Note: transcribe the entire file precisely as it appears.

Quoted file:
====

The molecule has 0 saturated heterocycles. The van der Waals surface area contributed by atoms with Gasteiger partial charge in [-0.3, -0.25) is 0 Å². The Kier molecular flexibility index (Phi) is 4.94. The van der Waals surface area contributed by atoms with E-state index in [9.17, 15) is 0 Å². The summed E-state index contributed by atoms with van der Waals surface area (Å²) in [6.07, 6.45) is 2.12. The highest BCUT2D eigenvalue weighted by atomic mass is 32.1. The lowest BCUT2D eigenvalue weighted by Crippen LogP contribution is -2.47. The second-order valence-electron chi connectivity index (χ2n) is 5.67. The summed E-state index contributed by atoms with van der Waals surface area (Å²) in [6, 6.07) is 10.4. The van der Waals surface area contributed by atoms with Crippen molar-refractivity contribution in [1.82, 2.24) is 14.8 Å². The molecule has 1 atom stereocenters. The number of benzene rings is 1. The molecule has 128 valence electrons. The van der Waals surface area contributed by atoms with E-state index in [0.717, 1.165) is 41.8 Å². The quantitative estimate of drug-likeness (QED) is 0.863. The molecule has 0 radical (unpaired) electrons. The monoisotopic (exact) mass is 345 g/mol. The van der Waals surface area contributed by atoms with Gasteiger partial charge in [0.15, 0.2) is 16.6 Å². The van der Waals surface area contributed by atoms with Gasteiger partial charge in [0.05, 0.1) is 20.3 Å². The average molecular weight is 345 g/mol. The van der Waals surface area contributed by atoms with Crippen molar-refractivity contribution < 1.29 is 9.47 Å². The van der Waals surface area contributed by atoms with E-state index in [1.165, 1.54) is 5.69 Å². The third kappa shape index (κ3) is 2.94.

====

The molecule has 0 saturated heterocycles. The van der Waals surface area contributed by atoms with Gasteiger partial charge in [-0.3, -0.25) is 0 Å². The Kier molecular flexibility index (Phi) is 4.94. The van der Waals surface area contributed by atoms with E-state index in [9.17, 15) is 0 Å². The summed E-state index contributed by atoms with van der Waals surface area (Å²) in [6.07, 6.45) is 2.12. The highest BCUT2D eigenvalue weighted by atomic mass is 32.1. The lowest BCUT2D eigenvalue weighted by Crippen LogP contribution is -2.47. The second-order valence-electron chi connectivity index (χ2n) is 5.67. The summed E-state index contributed by atoms with van der Waals surface area (Å²) in [6, 6.07) is 10.4. The van der Waals surface area contributed by atoms with Crippen molar-refractivity contribution in [1.82, 2.24) is 14.8 Å². The molecule has 1 atom stereocenters. The number of benzene rings is 1. The molecule has 128 valence electrons. The van der Waals surface area contributed by atoms with E-state index in [0.717, 1.165) is 41.8 Å². The quantitative estimate of drug-likeness (QED) is 0.863. The molecule has 0 radical (unpaired) electrons. The monoisotopic (exact) mass is 345 g/mol. The van der Waals surface area contributed by atoms with Gasteiger partial charge in [0.15, 0.2) is 16.6 Å². The van der Waals surface area contributed by atoms with Gasteiger partial charge in [0.05, 0.1) is 20.3 Å². The average molecular weight is 345 g/mol. The van der Waals surface area contributed by atoms with Crippen molar-refractivity contribution < 1.29 is 9.47 Å². The van der Waals surface area contributed by atoms with E-state index in [1.165, 1.54) is 5.69 Å². The third kappa shape index (κ3) is 2.94.